Tigers in the Sky

Here's your nightly math! Just 5 quick minutes of number fun for kids and parents at home. Read a cool fun fact, followed by math riddles at different levels so everyone can jump in. Your kids will love you for it.

Tigers in the Sky

June 2, 2017

When you visit a zoo, you know you might see birds or swinging monkeys over your head. But having a TIGER up there is a whole other story. The Big Cat Crossing at the Philadelphia Zoo is a see-through bridge that lets tigers and lions walk right over visitors’ heads! The bridge gives the big cats some exercise and a change of scenery so they have a more interesting life. Of course, it’s exciting for the visitors, too. The question is, what happens if that tiger needs to pee while up there? You had better get out of the way!

Wee ones: Counting from the left, which bridge hoop is the tiger walking through in the photo?

Little kids: If 2 tigers stroll across the bridge, how many paws do they have?  Bonus: The tiger’s closest cousins are the lion, the leopard and the jaguar. If you have 1 of each big cat, including the tiger, how many fuzzy ears do they have all together?

Big kids: If a tiger’s body is 11 feet long with a 2-foot tail after that, and 3 tigers cross the bridge walking nose to tail, how long is that tiger chain?  Bonus: If a tiger, lion, leopard and jaguar all want to cross the bridge in any order, in how many orders can they do that? (Assume they’re one behind the other, not in pairs.)

 

 

 

Answers:
Wee ones: The 4th hoop.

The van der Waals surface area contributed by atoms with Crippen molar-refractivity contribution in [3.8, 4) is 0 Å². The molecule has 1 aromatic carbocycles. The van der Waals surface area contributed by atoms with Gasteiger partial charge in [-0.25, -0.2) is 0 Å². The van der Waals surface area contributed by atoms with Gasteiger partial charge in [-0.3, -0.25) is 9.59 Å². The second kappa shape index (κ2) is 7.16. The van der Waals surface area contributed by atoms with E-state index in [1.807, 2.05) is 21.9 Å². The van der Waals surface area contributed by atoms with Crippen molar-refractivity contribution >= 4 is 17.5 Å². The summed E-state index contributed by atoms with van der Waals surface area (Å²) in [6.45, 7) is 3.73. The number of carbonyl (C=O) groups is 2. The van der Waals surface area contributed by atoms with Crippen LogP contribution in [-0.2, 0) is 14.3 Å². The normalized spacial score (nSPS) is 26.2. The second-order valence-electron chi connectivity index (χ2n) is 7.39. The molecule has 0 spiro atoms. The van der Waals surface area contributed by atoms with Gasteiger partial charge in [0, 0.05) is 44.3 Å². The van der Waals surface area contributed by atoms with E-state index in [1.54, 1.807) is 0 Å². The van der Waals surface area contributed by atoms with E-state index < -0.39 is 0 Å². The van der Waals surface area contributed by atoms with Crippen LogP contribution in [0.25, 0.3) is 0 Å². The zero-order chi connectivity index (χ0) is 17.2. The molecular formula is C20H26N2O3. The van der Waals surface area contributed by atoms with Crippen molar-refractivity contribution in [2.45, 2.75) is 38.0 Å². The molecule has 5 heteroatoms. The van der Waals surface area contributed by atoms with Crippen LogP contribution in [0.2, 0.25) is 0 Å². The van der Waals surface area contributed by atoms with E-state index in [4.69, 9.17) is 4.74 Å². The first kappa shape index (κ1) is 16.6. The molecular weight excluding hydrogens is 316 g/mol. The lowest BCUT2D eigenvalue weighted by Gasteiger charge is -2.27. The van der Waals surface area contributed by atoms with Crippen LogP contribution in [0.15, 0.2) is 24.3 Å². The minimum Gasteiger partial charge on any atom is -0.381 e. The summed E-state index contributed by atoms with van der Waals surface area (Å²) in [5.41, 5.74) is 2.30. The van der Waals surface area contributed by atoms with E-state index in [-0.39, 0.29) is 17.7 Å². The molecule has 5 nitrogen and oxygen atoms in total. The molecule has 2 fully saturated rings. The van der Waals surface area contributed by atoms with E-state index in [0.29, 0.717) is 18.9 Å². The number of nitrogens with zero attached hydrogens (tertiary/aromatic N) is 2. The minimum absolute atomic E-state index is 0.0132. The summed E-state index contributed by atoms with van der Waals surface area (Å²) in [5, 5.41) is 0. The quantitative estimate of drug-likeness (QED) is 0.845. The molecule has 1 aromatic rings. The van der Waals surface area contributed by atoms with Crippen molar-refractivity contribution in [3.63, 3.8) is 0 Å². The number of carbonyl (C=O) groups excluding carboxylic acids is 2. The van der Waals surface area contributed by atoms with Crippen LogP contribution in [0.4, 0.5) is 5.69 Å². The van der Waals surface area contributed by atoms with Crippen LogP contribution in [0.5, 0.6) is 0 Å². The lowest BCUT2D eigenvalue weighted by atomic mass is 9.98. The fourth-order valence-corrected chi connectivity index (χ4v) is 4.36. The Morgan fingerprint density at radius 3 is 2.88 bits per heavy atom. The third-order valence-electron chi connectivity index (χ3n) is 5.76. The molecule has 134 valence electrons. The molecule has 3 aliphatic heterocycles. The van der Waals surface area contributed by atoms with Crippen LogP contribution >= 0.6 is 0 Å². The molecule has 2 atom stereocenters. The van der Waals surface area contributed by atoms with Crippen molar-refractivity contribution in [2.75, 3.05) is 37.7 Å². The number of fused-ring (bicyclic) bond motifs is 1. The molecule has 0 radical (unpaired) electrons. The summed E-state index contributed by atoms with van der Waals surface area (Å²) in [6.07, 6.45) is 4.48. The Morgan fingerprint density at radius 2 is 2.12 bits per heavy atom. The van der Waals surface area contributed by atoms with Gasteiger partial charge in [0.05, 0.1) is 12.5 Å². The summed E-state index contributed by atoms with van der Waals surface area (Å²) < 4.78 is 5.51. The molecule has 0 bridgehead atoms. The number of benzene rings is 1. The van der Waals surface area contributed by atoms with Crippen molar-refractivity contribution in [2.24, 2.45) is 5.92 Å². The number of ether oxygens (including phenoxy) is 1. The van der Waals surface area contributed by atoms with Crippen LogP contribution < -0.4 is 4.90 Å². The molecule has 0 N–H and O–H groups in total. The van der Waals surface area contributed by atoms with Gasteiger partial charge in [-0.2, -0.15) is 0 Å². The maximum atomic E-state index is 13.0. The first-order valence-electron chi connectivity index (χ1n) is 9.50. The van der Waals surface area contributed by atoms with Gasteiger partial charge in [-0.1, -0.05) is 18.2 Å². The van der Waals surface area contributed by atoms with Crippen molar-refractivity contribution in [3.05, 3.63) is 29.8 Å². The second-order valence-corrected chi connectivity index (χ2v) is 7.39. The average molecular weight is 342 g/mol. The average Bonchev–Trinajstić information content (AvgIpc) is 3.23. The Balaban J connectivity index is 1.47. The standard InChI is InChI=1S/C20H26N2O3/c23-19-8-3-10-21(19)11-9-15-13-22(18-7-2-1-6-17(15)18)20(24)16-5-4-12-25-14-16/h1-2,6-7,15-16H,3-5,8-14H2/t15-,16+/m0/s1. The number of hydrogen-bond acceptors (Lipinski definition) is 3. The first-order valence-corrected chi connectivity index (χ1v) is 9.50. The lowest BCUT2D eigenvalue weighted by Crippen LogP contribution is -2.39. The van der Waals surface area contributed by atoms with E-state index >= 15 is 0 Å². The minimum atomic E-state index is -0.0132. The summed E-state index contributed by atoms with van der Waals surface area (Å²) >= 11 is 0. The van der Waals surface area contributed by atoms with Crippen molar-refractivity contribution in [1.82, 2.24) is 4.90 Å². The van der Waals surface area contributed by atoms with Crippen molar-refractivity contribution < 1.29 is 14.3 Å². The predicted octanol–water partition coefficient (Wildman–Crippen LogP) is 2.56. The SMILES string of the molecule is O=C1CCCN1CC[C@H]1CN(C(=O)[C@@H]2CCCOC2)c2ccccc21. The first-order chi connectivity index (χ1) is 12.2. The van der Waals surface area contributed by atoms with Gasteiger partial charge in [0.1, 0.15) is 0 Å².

Little kids: 8 paws.  Bonus: Also 8, because 2 x 4 is the same as 4 x 2!

Big kids: 39 feet.  Bonus: In 24 orders: for each animal that goes first, there are 3 choices that could go second (giving us 4×3), and then for each of those pairs there are 2 choices for the third spot (giving us 4x3x2) and then the last is decided. So it’s 4x3x2x1, or 24 orders.

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About the Author

Laura Overdeck

Laura Overdeck

Laura Bilodeau Overdeck is founder and president of Bedtime Math Foundation. Her goal is to make math as playful for kids as it was for her when she was a child. Her mom had Laura baking while still in diapers, and her dad had her using power tools at a very unsafe age, measuring lengths, widths and angles in the process. Armed with this early love of numbers, Laura went on to get a BA in astrophysics from Princeton University, and an MBA from the Wharton School of Business; she continues to star-gaze today. Laura’s other interests include her three lively children, chocolate, extreme vehicles, and Lego Mindstorms.

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